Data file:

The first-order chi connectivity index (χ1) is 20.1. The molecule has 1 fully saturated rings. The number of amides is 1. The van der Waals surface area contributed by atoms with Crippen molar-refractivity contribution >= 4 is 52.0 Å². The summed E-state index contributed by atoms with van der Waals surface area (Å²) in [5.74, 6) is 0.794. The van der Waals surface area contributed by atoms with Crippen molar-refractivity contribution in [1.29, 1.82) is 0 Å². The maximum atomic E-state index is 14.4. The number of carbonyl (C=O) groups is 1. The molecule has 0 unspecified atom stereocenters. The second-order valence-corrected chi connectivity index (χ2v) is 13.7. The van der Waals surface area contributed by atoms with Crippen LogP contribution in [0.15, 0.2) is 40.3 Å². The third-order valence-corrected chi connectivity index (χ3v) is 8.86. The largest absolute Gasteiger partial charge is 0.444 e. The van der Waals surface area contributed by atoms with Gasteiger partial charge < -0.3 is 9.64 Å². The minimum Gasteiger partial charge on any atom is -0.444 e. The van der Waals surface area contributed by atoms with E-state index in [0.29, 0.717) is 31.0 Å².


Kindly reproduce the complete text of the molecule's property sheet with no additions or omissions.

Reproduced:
The first-order chi connectivity index (χ1) is 20.1. The molecule has 1 fully saturated rings. The number of amides is 1. The van der Waals surface area contributed by atoms with Crippen molar-refractivity contribution >= 4 is 52.0 Å². The summed E-state index contributed by atoms with van der Waals surface area (Å²) in [5.74, 6) is 0.794. The van der Waals surface area contributed by atoms with Crippen molar-refractivity contribution in [1.29, 1.82) is 0 Å². The maximum atomic E-state index is 14.4. The number of carbonyl (C=O) groups is 1. The molecule has 0 unspecified atom stereocenters. The second-order valence-corrected chi connectivity index (χ2v) is 13.7. The van der Waals surface area contributed by atoms with Crippen LogP contribution in [0.15, 0.2) is 40.3 Å². The third-order valence-corrected chi connectivity index (χ3v) is 8.86. The largest absolute Gasteiger partial charge is 0.444 e. The van der Waals surface area contributed by atoms with Gasteiger partial charge < -0.3 is 9.64 Å². The minimum Gasteiger partial charge on any atom is -0.444 e. The van der Waals surface area contributed by atoms with E-state index in [0.29, 0.717) is 31.0 Å².